In my experience, Christians are called hypocrites because we are sometimes seen as being inconsistent between our talk and our walk. At the same time, if every inconsistency between principle and action constitutes hypocrisy, everybody becomes a hypocrite.
Let us examine the definition of a hypocrite as “one whose private life, opinions, or statements belie his or her public statements.” Every Christian believes he is a sinner and though forgiven, he knows he will continue to fall into sin. There is no doubt that he is a sinner in his private life. In public, he leads a class and talks about the need for every Christian to strive for holiness. Even before he opens his mouth to exhort to holiness, he knows there is a huge disparity between his exhortation and his life. Does this disparity make him a hypocrite? I suppose most of us will allow that disparity as long as he is trying to be holy, but qualify by saying that he is also a sinner. But why does this disparity not make him a hypocrite (or maybe it does) when other disparities make him a hypocrite?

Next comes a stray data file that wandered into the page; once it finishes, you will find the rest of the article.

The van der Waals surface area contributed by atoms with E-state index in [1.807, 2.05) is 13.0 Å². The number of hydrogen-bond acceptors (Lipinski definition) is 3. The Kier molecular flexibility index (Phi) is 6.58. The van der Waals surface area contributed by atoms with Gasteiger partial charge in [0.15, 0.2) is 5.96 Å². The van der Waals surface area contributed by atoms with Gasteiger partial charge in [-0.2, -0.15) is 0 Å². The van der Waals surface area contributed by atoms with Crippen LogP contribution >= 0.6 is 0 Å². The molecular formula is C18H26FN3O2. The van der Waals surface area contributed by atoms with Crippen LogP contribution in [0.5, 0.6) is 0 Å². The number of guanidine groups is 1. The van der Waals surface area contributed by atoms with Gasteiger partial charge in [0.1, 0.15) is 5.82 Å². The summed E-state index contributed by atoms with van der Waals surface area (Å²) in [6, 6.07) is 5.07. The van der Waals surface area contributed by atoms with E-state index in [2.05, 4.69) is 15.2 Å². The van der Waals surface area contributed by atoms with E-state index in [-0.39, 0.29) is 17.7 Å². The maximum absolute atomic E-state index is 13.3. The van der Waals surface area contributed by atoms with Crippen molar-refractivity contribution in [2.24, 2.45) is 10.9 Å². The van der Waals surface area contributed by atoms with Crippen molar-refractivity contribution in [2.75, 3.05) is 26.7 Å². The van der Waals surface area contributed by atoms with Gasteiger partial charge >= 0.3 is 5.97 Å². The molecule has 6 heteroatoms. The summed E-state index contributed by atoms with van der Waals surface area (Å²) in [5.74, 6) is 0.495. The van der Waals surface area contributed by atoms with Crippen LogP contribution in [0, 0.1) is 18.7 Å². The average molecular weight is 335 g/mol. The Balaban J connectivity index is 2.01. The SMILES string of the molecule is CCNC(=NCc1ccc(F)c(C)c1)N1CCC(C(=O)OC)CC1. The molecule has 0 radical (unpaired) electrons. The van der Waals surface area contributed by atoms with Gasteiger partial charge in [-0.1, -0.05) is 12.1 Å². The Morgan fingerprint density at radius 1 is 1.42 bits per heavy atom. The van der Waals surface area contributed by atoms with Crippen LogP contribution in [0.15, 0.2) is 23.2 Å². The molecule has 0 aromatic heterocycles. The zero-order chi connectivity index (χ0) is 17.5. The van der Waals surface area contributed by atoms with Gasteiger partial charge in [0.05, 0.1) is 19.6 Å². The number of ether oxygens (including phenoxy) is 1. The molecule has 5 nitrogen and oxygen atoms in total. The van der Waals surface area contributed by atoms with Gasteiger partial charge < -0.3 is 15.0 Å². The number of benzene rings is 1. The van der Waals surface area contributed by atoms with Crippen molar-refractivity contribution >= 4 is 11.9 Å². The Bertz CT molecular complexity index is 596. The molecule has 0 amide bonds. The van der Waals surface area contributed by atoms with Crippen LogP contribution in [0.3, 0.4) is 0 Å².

Let me paint a different situation for your deliberation. Christians are strong advocates of monogamy and of the virtue of having only one sex partner. If at any point in time the Christian fails at this task, our society is quick to label this Christian a hypocrite. Why do we excuse the one who fails at holiness but not excuse the one who fails in sexual morality? Is our disparity in judgment hypocritical?
What alternatives do we have when we are confronted with being called a hypocrite if our sexual conduct fails to measure up to our public statements? I suggest the following options: